House Passes Biden Infrastructure Bill After Hours of Negotiations

House Passes Biden Infrastructure Bill After Hours of Negotiations

After a day of negotiations, the House of Representatives passed a bipartisan $1.2 trillion infrastructure bill, sending it to President Joe Biden’s desk late Friday evening.

The measure includes some $550 billion in new spending that seeks to fund the construction of roads, bridges and highways, public transport, water infrastructure, as well as power and broadband infrastructure, and cyber security, among other initiatives. It passed the Senate in August.

The final vote was 228-206, with 13 Republicans joining Democrats in support of the bill. The Republicans were Reps. John Katko (R-N.Y.), Andrew Garbarino (R-N.Y.), Nicole Malliotakis (R-N.Y.), Tom Reed (R-N.Y.), Jeff Van Drew (R-N.J.), Chris Smith (R-N.J.), Don Young (R-Alaska), Adam Kinzinger (R-Ill.), Fred Upon (R-Mich.), Don Bacon (R-Nebr.), Anthony Gonzalez (R-Ohio), Brian Fitzpatrick (R-Penn.), and David McKinley (R-W.Va.)

Six progressive Democrats—members of the “Squad”—voted against the measure. They were Reps. Ilhan Omar (D-Minn.), Cori Bush (D-Mo.), Alexandria Ocasio-Cortez (D-N.Y.), Ayanna Pressley (D-Mass.), Jamaal Bowman (D-N.Y.), and Rashida Tlaib (D-Mich.).

House Democrats late Friday had reached an agreement to vote on the bill, as well as to set up a separate future vote on Biden’s ambitious $1.75 trillion budget bill, also known as the Build Back Better bill.

Biden has struggled since September to garner support for his two-part economic agenda. The two pieces of legislation include the biggest upgrade of America’s roads, bridges, and airports in a generation, and the largest expansion of social programs since the 1960s.

House Speaker Nancy Pelosi (D-Calif.) had sought to hold votes on both bills on Friday but was forced to postpone the vote on the Build Back Better bill, after some moderate Democrats said they wanted a least 72 hours to review the text of the bill, and to review the Congressional Budget Office (CBO) and Joint Committee on Taxation (JCT) scores on the spending bill to understand the “true cost of the legislation.” They also wanted the Senate to confirm it would not make changes to the bill in the interim period.

The House went into recess late Friday night amid continued negotiations brokered by Biden and House leaders to reach a final agreement before the vote on the infrastructure bill.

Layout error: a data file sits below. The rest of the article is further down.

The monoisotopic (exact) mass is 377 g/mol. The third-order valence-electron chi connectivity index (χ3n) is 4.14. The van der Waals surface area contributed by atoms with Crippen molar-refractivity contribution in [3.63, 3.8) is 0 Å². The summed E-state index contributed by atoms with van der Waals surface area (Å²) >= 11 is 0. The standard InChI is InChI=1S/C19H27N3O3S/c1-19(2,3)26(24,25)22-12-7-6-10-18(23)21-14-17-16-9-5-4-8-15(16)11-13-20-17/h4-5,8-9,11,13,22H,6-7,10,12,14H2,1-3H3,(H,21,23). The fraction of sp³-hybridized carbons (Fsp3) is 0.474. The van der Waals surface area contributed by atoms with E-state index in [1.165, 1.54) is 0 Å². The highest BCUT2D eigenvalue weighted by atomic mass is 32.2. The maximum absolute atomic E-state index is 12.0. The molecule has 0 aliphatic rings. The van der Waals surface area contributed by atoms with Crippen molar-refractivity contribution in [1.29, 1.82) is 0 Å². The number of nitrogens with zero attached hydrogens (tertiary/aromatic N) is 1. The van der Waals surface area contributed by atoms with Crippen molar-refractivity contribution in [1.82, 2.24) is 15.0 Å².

Five moderate Democrats agreed to back the Build Back Better bill if CBO estimates are consistent with preliminary numbers that White House and congressional tax analysts have provided. The group, led by Rep. Josh Gottheimer (D-N.J.), said in a statement that if the fiscal estimates raise problems, “we remain committed to working to resolve any discrepancies in order to pass the Build Back Better legislation.” The other four Democrats in the group are Reps. Ed Case (D-Hawaii), Stephanie Murphy (D-Fla.), Kathleen Rice (D-N.Y.), and Kurt Schrader (D-Ore.).

Moderates have forced leaders to slash the roughly 2,100-page bill to around half its original $3.5 trillion size. Republicans say it is too expensive and damaging to the economy.

In a White House statement around 9 p.m. ET, issued shortly before the House was expected to start voting on the infrastructure bill, Biden urged all House members to support the two bills, saying that he is “confident that during the week of Nov. 15, the House will pass the Build Back Better Act.”

Moderate and progressive Democrats had released separate statements committing to vote on the two measures.

“Tonight, members of the Progressive Caucus and our colleagues in the Democratic Caucus reached an agreement to advance both pieces of President Biden’s legislative agenda,” Congressional Progressive Caucus Chair Rep. Pramila Jayapal (D-Wash.) said in a statement. “Our colleagues have committed to voting for the transformative Build Back Better Act, as currently written, no later than the week of November 15.”

“We commit to voting for the Build Back Better Act, in its current form other than technical changes, as expeditiously as we receive fiscal information from the Congressional Budget Office—but in no event later than the week of November 15,” Gottheimer said in a statement.

Reuters and The Associated Press contributed to this report.


Mimi Nguyen Ly is a world news reporter based in Australia. She holds a bachelor’s degree in optometry and vision science. Contact her at [email protected].


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